Letthe Riemen (26) does not need to think twice. How can the university become a better place for students with a functional impairment? “Student advisors should be given a greater say and should become more assertive”, she says without any hesitation. “They should be your lobbyist. They should be advocating for your rights. Right now, they‘re just channels.”


“Why do I have to constantly chase after ‘solutions’ for my hearing impairment right throughout my studies?” the Master’s student in Economics wonders. This concerns the provision of facilities which she, as a hearing-impaired student, needs. A lecture hall with good acoustics, subtitled videos, that students do not talk at the same time during lectures and so on. “A student advisor could send an email to lecturers: a student with a disability will be attending your lectures this coming term. Bear these points in mind: wear your microphone in lectures, provide subtitles to your videos and avoid assignments in groups where people talk at the same time.”

If student advisors have a good overview of the issues, students are then freed from having to arrange things just because they are hard of hearing, have autism or use a wheelchair. Letthe sees it as the solution to some of the extra stress that students with disabilities experience. “Perceptions have to change. Now it’s a case of: ‘That student wants this.’ But it should be: ‘We, as a university, want to see these kinds of adaptations in place for our student.'”

Letthe Riemen in bookstore Donner

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Letthe knows better than anyone else how stressful it is to have to arrange a lot just to follow your studies. During the first year of the pandemic, she was unable to attend classes because she could not understand the online lectures. Videos from that time are still being used. These must be subtitled, otherwise Letthe cannot understand the videos. Now Letthe has to check if that is the case. And the more you have to arrange, the more time and effort it takes her. “Trying to make an adjustment at this university feels like trying to move a supertanker.”

Relaxation Letthe has always found in reading, sports and listening to podcasts. During the pandemic, she discovered that she is much more creative than she thought. “I get a lot of pleasure nowadays from drawing and painting, including painting walls and cupboards, for example. A ceiling in my house is now blue with clouds.” Not all projects go equally well, she admits. ”I have also tried to have plants in my room, unfortunately they have all fallen so far.”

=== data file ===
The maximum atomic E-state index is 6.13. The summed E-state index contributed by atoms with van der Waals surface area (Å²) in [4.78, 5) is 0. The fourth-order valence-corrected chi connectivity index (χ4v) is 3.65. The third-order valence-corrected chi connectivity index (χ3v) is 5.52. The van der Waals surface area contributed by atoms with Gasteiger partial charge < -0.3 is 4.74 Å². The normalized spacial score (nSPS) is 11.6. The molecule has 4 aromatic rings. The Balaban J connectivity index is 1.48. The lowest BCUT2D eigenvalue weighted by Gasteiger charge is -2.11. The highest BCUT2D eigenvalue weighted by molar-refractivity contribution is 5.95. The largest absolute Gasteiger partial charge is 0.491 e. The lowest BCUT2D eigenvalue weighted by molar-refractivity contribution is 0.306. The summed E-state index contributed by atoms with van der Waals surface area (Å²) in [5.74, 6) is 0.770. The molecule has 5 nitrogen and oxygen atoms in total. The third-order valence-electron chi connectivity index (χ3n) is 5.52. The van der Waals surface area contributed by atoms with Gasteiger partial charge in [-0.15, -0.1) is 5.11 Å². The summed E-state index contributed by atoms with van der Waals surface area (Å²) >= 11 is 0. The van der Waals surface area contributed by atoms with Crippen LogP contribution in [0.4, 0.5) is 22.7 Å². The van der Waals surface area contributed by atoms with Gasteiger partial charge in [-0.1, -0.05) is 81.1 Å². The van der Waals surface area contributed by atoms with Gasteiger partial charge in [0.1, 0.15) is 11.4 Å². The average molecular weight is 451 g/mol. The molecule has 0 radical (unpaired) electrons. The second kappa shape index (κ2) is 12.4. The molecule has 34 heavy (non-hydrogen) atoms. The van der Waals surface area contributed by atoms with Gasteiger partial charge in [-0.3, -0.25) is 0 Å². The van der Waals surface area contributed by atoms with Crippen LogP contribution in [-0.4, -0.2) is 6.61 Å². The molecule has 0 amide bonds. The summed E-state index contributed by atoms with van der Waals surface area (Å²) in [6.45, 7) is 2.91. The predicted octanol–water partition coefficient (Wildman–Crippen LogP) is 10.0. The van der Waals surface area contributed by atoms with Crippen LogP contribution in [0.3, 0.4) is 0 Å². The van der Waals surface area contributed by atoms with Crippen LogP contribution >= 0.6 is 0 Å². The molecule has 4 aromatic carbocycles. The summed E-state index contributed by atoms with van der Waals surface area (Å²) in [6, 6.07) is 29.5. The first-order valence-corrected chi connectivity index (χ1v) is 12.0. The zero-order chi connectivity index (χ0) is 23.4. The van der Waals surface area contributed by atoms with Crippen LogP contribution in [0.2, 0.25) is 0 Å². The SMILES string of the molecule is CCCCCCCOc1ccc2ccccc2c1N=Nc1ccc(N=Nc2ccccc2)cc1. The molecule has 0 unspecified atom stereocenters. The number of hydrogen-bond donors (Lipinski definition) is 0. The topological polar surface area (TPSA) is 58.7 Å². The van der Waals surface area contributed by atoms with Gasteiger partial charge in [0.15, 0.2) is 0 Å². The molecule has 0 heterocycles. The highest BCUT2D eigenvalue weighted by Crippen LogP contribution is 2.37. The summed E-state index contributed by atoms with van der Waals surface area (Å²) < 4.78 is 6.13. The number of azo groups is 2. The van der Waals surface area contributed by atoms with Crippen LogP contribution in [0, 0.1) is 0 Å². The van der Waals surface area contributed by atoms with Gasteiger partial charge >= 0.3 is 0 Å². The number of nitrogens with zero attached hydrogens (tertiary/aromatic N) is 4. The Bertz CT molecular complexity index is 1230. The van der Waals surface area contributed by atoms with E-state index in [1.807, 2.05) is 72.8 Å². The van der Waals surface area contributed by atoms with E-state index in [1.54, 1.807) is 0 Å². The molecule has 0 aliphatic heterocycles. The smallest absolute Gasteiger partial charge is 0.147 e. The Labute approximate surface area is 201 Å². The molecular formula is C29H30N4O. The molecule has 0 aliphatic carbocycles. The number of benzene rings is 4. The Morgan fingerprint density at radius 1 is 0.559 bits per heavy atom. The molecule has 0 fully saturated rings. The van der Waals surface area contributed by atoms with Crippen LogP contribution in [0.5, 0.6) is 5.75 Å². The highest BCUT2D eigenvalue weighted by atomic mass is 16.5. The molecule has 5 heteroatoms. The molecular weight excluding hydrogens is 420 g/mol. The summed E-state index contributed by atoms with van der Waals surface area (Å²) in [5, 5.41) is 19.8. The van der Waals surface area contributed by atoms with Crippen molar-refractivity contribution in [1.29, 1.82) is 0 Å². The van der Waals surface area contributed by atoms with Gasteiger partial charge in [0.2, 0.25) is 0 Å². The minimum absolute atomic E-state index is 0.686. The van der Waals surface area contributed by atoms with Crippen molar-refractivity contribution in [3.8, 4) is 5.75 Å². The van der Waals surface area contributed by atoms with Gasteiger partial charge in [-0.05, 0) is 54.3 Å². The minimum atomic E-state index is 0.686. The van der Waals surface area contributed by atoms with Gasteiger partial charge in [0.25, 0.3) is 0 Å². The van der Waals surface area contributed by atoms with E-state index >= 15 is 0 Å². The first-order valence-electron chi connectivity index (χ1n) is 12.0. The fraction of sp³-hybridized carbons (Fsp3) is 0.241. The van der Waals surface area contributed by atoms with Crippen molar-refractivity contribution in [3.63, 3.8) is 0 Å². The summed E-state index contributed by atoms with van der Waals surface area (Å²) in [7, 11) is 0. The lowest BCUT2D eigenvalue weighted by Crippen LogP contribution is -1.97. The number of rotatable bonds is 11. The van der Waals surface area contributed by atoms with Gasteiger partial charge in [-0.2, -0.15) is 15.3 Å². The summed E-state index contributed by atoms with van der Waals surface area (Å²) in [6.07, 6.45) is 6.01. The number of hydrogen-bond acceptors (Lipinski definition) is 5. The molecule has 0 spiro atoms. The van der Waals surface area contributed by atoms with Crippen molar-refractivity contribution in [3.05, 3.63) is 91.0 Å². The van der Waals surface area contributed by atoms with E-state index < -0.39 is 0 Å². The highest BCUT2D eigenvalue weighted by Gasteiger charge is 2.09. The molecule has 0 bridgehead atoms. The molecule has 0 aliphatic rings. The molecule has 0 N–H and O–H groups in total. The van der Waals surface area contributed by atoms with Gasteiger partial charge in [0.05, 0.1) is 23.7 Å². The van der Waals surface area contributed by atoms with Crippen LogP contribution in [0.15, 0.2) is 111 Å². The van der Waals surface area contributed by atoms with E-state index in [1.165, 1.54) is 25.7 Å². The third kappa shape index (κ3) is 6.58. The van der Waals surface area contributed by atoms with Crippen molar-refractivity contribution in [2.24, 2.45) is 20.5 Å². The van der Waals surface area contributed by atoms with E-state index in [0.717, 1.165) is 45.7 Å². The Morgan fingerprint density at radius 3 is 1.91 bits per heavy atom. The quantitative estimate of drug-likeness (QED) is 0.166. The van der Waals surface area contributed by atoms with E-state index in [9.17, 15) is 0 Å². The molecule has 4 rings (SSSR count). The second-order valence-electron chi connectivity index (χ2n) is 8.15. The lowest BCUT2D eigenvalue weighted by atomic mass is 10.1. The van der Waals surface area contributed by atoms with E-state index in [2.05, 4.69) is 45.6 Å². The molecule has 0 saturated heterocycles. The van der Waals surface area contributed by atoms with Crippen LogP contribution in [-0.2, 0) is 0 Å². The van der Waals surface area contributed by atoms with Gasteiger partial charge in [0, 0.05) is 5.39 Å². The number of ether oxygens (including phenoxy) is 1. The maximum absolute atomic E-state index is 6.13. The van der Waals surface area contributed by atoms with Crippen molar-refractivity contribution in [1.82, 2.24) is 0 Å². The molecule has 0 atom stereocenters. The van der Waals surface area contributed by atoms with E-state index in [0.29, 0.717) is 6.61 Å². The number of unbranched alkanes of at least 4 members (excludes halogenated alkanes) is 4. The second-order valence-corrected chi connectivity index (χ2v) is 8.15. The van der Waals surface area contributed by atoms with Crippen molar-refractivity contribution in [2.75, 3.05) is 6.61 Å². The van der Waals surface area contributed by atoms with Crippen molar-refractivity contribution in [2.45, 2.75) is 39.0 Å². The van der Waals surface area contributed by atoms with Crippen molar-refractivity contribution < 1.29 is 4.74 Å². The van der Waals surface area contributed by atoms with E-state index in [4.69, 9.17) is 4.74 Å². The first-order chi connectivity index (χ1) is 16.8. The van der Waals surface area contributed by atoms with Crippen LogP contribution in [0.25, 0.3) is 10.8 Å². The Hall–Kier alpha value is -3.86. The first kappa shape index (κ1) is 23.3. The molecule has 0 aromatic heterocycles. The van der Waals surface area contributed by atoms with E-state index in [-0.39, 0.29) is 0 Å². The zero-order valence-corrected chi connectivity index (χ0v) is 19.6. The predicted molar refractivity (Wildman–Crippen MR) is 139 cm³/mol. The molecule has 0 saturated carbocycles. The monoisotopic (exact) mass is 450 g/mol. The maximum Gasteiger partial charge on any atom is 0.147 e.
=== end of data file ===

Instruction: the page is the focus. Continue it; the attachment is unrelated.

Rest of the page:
Long term

Plenty of people want to help Letthe. Lecturers help her come up with ideas and student advisors advise her on where she needs to go. Nevertheless, she hopes that more long-term consideration will be given and less on a case-by-case basis. “How many students still have to fight this battle? I don’t understand why people with a functional impairment have to work so much harder. We already have to fight against prejudices. People often think that we are less intelligent because we have a functional impairment.”

She also sat on the programme committee of her bachelor for two years. There, she advocated for appointing a student advisor who stands up for students who have a functional impairment. She has not yet reaped the benefits of this during her master’s, she previously explained.

Letthe is often in front of the examination board in order to get the necessary adjustments. And those experiences are not always positive. “Without explanation, you are then told that nothing will be done. As a student, you are left empty-handed. Can I still continue my studies at all, you ask yourself. I still walk around on campus because the passion for my study is greater than the resistance I have experienced. It helps that I am also mega-headstrong when I find something inequitable. Unfortunately, there are also many students with a disability who rightly say: ‘I can’t study like this. I’ll do something else.'”

The five students that EM is following this year have all sorts of ideas for improving education for students with disabilities and are discussing these ideas this month. Mid-July, rector magnificus Annelien Bredenoord will also be responding to their experiences and suggestions that they shared last year.

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